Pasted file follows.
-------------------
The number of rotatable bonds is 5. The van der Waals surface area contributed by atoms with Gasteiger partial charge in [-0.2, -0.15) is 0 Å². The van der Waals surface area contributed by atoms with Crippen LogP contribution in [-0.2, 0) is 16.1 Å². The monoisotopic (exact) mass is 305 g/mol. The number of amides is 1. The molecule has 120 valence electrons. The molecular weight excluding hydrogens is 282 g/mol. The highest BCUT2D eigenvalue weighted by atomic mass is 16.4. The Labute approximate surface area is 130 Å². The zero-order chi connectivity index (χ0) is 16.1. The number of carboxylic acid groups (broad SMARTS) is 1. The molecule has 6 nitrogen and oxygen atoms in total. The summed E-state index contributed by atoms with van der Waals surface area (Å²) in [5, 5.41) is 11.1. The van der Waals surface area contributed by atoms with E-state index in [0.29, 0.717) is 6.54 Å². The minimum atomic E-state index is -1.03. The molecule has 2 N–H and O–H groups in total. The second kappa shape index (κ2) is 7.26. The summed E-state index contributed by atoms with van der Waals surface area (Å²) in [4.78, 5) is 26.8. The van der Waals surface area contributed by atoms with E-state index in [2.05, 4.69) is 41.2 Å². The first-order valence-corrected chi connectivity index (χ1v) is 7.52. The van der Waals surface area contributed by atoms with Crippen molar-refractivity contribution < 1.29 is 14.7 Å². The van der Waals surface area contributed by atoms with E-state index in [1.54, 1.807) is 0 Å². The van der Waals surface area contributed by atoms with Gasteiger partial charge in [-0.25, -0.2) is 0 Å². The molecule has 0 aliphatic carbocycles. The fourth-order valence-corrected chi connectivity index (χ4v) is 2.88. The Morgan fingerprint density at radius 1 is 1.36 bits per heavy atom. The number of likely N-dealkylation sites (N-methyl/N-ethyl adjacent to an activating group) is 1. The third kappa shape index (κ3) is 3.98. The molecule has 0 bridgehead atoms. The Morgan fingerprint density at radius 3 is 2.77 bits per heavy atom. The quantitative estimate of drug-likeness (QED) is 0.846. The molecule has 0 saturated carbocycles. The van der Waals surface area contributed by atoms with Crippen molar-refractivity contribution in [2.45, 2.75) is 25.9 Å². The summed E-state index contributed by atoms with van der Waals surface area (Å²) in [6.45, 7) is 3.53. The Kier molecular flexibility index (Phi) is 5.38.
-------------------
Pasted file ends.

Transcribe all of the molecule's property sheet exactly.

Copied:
The number of rotatable bonds is 5. The van der Waals surface area contributed by atoms with Gasteiger partial charge in [-0.2, -0.15) is 0 Å². The van der Waals surface area contributed by atoms with Crippen LogP contribution in [-0.2, 0) is 16.1 Å². The monoisotopic (exact) mass is 305 g/mol. The number of amides is 1. The molecule has 120 valence electrons. The molecular weight excluding hydrogens is 282 g/mol. The highest BCUT2D eigenvalue weighted by atomic mass is 16.4. The Labute approximate surface area is 130 Å². The zero-order chi connectivity index (χ0) is 16.1. The number of carboxylic acid groups (broad SMARTS) is 1. The molecule has 6 nitrogen and oxygen atoms in total. The summed E-state index contributed by atoms with van der Waals surface area (Å²) in [5, 5.41) is 11.1. The van der Waals surface area contributed by atoms with E-state index in [0.29, 0.717) is 6.54 Å². The minimum atomic E-state index is -1.03. The molecule has 2 N–H and O–H groups in total. The second kappa shape index (κ2) is 7.26. The summed E-state index contributed by atoms with van der Waals surface area (Å²) in [4.78, 5) is 26.8. The van der Waals surface area contributed by atoms with E-state index in [2.05, 4.69) is 41.2 Å². The first-order valence-corrected chi connectivity index (χ1v) is 7.52. The van der Waals surface area contributed by atoms with Crippen molar-refractivity contribution < 1.29 is 14.7 Å². The van der Waals surface area contributed by atoms with E-state index in [1.54, 1.807) is 0 Å². The van der Waals surface area contributed by atoms with Gasteiger partial charge in [-0.25, -0.2) is 0 Å². The molecule has 0 aliphatic carbocycles. The fourth-order valence-corrected chi connectivity index (χ4v) is 2.88. The Morgan fingerprint density at radius 1 is 1.36 bits per heavy atom. The number of likely N-dealkylation sites (N-methyl/N-ethyl adjacent to an activating group) is 1. The third kappa shape index (κ3) is 3.98. The molecule has 0 bridgehead atoms. The Morgan fingerprint density at radius 3 is 2.77 bits per heavy atom. The quantitative estimate of drug-likeness (QED) is 0.846. The molecule has 0 saturated carbocycles. The van der Waals surface area contributed by atoms with Crippen molar-refractivity contribution in [2.45, 2.75) is 25.9 Å². The summed E-state index contributed by atoms with van der Waals surface area (Å²) in [6.45, 7) is 3.53. The Kier molecular flexibility index (Phi) is 5.38.